house of happy

Life adventures in prose and verse. Explorations of places, people and words. Stories and fun.

Sunday, 17 January 2016

Growing Up with Snow

I wish I had grown up with the Aurora. To be one of those annoying people who glance out of the window - dazzling curtains of green, blue and white flaring across the night sky - and go 'mnnah', then back to watch two fat, tattooed women fight it out, on a TV chat show.

It snowed in Edinburgh last night. We squeezed ourselves into snow boots, hats and mittens; walked out, stiff and ponderous, like stepping out of the space capsule onto the third moon of Aakshi. I looked up, just for the feel of snowflakes melting on my lips; just to be blinded by white flurries, in the dark.

We jumped up and down because that's what you do, in first-snow. We regarded our footprints, and immediately tried to make them more fancy. Then we walked back inside and I heard myself:  mnnaah, you call this 'snow'? I turned into that annoying person whose stories start with 'where I come from', and never end.

We used to get really snowed in, where I come from - give it one blizzard, just one day and night, and snow was up to the lintel, we had to tunnel out of houses and carve a path to the woodshed. I remember dazzling mornings, trudging to school behind lines of strangers in heavy coats and Russian hare hats.  Left and right, walls of snow. A staggering silence made my temples thrum.  Some days I walked with a faint clink and crackle - but only after my fringe froze. 'So this is what ants are about...' I thought, lumbering on, while toes and fingers turned to ice.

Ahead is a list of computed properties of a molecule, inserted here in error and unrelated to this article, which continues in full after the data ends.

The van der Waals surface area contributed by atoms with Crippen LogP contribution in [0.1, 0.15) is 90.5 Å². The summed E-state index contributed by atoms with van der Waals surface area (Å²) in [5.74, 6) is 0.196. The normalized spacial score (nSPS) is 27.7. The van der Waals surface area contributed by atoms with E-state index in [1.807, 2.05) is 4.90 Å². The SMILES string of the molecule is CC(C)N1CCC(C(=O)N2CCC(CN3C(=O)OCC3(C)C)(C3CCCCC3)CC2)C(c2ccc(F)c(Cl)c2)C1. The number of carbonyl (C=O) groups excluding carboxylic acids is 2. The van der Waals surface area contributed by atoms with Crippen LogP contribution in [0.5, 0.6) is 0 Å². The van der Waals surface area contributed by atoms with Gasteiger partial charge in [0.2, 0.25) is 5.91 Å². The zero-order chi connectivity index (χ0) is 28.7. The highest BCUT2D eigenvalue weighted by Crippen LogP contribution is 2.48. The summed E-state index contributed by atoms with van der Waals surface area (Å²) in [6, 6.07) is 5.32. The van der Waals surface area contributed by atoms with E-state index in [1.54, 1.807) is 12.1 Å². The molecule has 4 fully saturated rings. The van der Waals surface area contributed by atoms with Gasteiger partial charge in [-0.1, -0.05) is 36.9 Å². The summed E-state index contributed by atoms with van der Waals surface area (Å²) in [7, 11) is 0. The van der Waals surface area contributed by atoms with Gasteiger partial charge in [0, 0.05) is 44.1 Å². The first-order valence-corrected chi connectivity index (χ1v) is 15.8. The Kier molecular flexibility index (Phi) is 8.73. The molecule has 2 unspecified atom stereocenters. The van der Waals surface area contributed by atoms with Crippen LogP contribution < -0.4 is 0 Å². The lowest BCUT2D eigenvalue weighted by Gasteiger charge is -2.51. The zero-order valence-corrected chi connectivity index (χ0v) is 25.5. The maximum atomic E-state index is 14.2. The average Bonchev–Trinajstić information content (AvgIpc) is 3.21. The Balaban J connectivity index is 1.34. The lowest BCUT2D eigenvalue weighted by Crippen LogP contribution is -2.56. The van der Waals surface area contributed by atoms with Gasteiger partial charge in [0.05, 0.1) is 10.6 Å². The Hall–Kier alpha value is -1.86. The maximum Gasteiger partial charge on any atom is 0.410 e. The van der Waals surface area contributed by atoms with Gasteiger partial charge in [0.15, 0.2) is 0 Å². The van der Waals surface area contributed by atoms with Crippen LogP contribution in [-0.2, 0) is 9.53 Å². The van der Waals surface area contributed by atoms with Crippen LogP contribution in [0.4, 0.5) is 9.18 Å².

I went to a girls' school that was now accepting boys. Very few such aliens had in fact enrolled, but they all waited with snowballs at the gate; their noses were dark-purple, their faces glistened with that purposeful glee of petty evil; nothing scared me more, not even Santa Claus. These urchins shrugged off alarming stages of frostbite to give each girl a personalised, commensurate reception: beauties and nerds fared worst.

We reached the classrooms with snow up our nostrils, icicles woven in our braids. We would then spend the day hunched at our desks, thawing very slowly, still in our coats and gloves. They never had enough logs to heat the school. Our breath hung in the air, between Latin conjugations, like the ghosts of Roman cohorts keeping watch over the grammar of their long-vanquished colony.

One day I shall see the Aurora but for now I remain one of those annoying people who grew up with snow.


At 18 January 2016 at 09:01 , Blogger Monica WM said...

Hey, it's happening again (where I come from)... and the snow outside my window melted overnight.


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